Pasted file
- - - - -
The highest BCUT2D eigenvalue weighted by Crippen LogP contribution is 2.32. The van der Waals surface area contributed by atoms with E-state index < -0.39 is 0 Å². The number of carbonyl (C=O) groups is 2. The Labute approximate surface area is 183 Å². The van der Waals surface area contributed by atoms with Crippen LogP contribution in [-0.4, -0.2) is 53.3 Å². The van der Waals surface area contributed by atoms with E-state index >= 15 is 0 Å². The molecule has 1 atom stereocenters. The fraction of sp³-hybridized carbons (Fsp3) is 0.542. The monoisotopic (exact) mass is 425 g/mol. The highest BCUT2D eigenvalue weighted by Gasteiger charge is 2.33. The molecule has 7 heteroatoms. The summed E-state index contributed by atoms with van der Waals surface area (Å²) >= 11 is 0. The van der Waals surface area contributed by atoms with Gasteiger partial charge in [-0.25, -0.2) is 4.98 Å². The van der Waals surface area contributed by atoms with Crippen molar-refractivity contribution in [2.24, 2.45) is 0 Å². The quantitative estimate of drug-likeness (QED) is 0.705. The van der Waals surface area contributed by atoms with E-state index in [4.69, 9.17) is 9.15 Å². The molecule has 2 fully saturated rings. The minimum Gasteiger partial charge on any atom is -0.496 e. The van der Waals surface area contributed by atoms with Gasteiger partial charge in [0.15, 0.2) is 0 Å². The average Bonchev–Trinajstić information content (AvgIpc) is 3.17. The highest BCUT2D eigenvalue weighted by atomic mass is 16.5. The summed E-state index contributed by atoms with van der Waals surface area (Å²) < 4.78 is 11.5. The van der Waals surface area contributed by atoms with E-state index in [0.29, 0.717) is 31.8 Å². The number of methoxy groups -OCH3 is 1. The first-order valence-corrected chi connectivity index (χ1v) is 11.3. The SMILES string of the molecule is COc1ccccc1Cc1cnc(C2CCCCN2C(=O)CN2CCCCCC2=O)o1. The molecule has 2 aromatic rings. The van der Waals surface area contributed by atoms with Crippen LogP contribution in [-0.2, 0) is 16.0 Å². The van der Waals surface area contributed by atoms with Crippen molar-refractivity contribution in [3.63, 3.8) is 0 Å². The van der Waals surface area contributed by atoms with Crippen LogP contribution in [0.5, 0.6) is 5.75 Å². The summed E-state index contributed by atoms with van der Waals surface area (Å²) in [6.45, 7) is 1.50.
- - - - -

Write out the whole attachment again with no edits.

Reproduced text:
The highest BCUT2D eigenvalue weighted by Crippen LogP contribution is 2.32. The van der Waals surface area contributed by atoms with E-state index < -0.39 is 0 Å². The number of carbonyl (C=O) groups is 2. The Labute approximate surface area is 183 Å². The van der Waals surface area contributed by atoms with Crippen LogP contribution in [-0.4, -0.2) is 53.3 Å². The van der Waals surface area contributed by atoms with E-state index >= 15 is 0 Å². The molecule has 1 atom stereocenters. The fraction of sp³-hybridized carbons (Fsp3) is 0.542. The monoisotopic (exact) mass is 425 g/mol. The highest BCUT2D eigenvalue weighted by Gasteiger charge is 2.33. The molecule has 7 heteroatoms. The summed E-state index contributed by atoms with van der Waals surface area (Å²) >= 11 is 0. The van der Waals surface area contributed by atoms with Gasteiger partial charge in [-0.25, -0.2) is 4.98 Å². The van der Waals surface area contributed by atoms with Crippen molar-refractivity contribution in [2.24, 2.45) is 0 Å². The quantitative estimate of drug-likeness (QED) is 0.705. The van der Waals surface area contributed by atoms with E-state index in [4.69, 9.17) is 9.15 Å². The molecule has 2 fully saturated rings. The minimum Gasteiger partial charge on any atom is -0.496 e. The van der Waals surface area contributed by atoms with Gasteiger partial charge in [0.15, 0.2) is 0 Å². The average Bonchev–Trinajstić information content (AvgIpc) is 3.17. The highest BCUT2D eigenvalue weighted by atomic mass is 16.5. The summed E-state index contributed by atoms with van der Waals surface area (Å²) < 4.78 is 11.5. The van der Waals surface area contributed by atoms with E-state index in [0.29, 0.717) is 31.8 Å². The number of methoxy groups -OCH3 is 1. The first-order valence-corrected chi connectivity index (χ1v) is 11.3. The SMILES string of the molecule is COc1ccccc1Cc1cnc(C2CCCCN2C(=O)CN2CCCCCC2=O)o1. The molecule has 2 aromatic rings. The van der Waals surface area contributed by atoms with Crippen LogP contribution in [-0.2, 0) is 16.0 Å². The van der Waals surface area contributed by atoms with Crippen molar-refractivity contribution in [3.63, 3.8) is 0 Å². The van der Waals surface area contributed by atoms with Crippen LogP contribution in [0.5, 0.6) is 5.75 Å². The summed E-state index contributed by atoms with van der Waals surface area (Å²) in [6.45, 7) is 1.50.